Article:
What parents need to know
Parents Need to Know
Parents need to know that this crime drama fuels its weekly plots with realistic depictions of violence and often places characters in situations of severe emotional distress. There aren't a large number of on-screen deaths, and blood is usually kept to a minimum, but characters can be seen begging for their lives -- which can be equally troubling. Some of the killers are sexual predators, and characters sometimes use words like “damn” and “ass.”
What's the story?
CRIMINAL MINDS follows a team of FBI psychological profilers (led by Joe Mantegna) as they track down mentally disturbed serial killers. In their detective work, the profilers use some traditional methods, such as interviewing suspects and the now-omnipresent forensic techniques made popular by CSI. However, the hallmark of this group is their encyclopedic knowledge of the human mind and patterns of behavior. Through hard work, the use of new technology, and plenty of lateral thinking, they are able to read the minds of the killers and predict their next move.
Is it any good?
All of this should sound awfully familiar, as Criminal Minds is undeniably derivative of popular crime procedurals like CSI and Numb3rs. (And, somehow, it even inspired its own spinoff -- Criminal Minds: Suspect Behavior, which airs right after it in back-to-back fashion.) Yet on Criminal Minds, the recurring characters we see week to week routinely fail to be compelling, thanks to underdeveloped relationships and dialogue that isn't much more than a pastiche of witless banter and hackneyed truisms.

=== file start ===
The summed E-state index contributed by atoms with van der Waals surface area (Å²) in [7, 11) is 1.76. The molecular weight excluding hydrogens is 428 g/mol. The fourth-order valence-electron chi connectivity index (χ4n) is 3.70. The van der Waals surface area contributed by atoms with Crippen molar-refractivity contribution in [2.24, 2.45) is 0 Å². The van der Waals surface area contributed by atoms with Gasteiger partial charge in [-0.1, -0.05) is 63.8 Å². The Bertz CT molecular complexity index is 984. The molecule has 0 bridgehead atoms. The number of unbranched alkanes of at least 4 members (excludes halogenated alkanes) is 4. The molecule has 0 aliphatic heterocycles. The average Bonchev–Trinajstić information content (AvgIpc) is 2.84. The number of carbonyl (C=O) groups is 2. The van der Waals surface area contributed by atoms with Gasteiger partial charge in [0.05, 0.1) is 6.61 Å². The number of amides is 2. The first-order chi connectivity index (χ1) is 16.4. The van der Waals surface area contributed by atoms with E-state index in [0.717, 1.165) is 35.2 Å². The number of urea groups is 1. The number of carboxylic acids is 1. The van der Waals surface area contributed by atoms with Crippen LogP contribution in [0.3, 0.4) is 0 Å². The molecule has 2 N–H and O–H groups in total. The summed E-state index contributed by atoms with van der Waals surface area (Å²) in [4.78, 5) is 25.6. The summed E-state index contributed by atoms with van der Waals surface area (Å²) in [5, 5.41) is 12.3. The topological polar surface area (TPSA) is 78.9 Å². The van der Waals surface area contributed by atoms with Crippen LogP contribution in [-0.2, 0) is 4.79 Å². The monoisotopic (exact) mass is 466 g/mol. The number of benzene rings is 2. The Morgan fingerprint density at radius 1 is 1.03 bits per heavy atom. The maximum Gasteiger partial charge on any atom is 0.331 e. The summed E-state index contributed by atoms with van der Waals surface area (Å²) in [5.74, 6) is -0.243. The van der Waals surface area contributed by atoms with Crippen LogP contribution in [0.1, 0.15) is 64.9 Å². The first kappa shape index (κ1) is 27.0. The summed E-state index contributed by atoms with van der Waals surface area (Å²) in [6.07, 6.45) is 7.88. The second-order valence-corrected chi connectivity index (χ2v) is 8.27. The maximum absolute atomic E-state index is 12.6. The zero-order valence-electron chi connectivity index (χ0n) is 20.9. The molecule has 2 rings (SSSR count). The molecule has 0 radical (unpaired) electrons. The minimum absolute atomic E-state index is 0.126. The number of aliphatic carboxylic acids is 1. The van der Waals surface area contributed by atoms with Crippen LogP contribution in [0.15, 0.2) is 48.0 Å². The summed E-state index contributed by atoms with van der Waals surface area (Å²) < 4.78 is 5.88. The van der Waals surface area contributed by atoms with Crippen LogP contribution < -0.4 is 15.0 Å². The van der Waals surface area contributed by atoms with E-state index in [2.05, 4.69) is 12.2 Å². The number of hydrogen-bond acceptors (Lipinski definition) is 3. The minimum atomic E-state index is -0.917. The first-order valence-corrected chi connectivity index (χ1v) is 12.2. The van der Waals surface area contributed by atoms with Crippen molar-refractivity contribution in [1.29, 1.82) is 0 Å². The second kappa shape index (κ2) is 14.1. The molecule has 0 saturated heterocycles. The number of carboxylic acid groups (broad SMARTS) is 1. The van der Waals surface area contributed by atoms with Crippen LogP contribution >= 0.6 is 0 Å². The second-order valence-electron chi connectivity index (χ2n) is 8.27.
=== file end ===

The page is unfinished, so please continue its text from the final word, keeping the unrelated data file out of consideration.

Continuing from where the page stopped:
Of course, mature viewers who crave the built-in suspense of the crime-drama formula and don’t mind the hopelessly wooden writing, might make Criminal Minds part of their weekly fix -- and that’s fine. Just know that it’s a weak brew compared to shows that do it much better.
Families can talk about...
Families can talk about the show’s level of violence as it relates to the content. How realistic are the program's storylines? Is violence exaggerated for the sake of dramatic tension, or is it merely reflective of the world we live in?
How does this show compare to other crime dramas on television? Does it do anything differently to distinguish itself from similar shows?
Why are crime dramas so popular, despite their grim depictions of modern criminals? What draws viewers into plots that are essentially designed to disturb them?